The Slocan River at Shoreacres.

Slocan River Streamkeepers keep eye on river

A group dedicated to protecting the Slocan River aquatic ecosystem is optimistic that the river will recover from damage done

A group dedicated to protecting the Slocan River aquatic ecosystem is optimistic that the river will recover from damage done in last month’s jet fuel spill into Lemon Creek.

Jennifer Yeow, a director with the Slocan River Streamkeepers, said her group will continue to independently monitor the river to measure the impact the fuel spill has on aquatic life over the long term. The organization has been studying the river for the past decade and a half.

“We have a wealth of baseline information that’s useful to scientists as a standard from which to compare any impacts,” Yeow told 103.5 The Bridge, noting her organization is particularly interest in counting the fish and macroinvertebrates (tiny bugs) in the river.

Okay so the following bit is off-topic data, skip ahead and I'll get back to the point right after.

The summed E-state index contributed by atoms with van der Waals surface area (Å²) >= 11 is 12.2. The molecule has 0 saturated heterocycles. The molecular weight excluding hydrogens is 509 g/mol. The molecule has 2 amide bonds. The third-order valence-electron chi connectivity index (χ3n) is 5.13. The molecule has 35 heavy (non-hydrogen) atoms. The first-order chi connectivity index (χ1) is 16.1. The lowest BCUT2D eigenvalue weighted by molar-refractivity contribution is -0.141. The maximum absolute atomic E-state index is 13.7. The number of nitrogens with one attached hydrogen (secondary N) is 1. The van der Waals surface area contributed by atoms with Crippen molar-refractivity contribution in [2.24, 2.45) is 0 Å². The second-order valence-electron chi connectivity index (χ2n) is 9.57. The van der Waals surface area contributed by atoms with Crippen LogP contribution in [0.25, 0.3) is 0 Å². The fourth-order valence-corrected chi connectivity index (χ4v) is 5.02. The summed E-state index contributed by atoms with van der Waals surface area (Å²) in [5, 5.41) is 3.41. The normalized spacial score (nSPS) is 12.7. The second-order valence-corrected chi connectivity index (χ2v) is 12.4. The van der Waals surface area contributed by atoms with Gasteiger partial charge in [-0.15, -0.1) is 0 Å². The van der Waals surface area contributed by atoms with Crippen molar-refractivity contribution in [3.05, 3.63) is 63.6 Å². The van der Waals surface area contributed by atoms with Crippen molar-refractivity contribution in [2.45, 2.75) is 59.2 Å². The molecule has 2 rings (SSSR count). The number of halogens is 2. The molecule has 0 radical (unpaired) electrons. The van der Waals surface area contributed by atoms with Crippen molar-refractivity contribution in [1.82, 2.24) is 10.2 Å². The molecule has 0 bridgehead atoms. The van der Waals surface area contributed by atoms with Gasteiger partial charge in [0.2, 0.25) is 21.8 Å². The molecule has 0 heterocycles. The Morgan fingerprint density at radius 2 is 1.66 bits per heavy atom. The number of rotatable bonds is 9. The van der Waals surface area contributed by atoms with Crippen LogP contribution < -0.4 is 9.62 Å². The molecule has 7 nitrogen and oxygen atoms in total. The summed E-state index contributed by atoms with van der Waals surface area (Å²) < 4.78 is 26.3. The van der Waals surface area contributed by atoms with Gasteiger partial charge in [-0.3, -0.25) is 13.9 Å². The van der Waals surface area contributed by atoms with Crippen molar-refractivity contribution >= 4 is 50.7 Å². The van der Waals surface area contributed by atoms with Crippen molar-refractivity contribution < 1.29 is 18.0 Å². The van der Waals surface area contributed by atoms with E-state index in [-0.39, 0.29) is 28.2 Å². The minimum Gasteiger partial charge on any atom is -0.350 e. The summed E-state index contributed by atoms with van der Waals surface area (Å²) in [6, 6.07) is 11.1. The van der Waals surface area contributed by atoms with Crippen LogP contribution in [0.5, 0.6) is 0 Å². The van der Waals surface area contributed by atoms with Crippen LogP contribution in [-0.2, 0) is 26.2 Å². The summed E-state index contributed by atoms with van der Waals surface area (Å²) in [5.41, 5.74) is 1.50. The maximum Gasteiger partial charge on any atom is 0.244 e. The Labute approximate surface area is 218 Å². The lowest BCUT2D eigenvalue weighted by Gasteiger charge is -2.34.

“We have an opportunity here to see how the spill has affected the things we are looking at and see how it improves and changes over time.”

The Streamkeepers will work with Castlegar environmental consultant Katherine Enns to analyze changes in the river.

“With her help, we will conduct a directed sampling regime — where we collect samples at certain sites — possibly in the same places we have collected before [the fuel spill], so we can see before and after,” Yeow explained.

Her expectation, based on conversations with Enns, is that the river will bounce back.

“In terms of the chemical makeup of the fuel and the volume, and knowing the resilience of our river, [the fuel spill]’s not as bad as it could be.”

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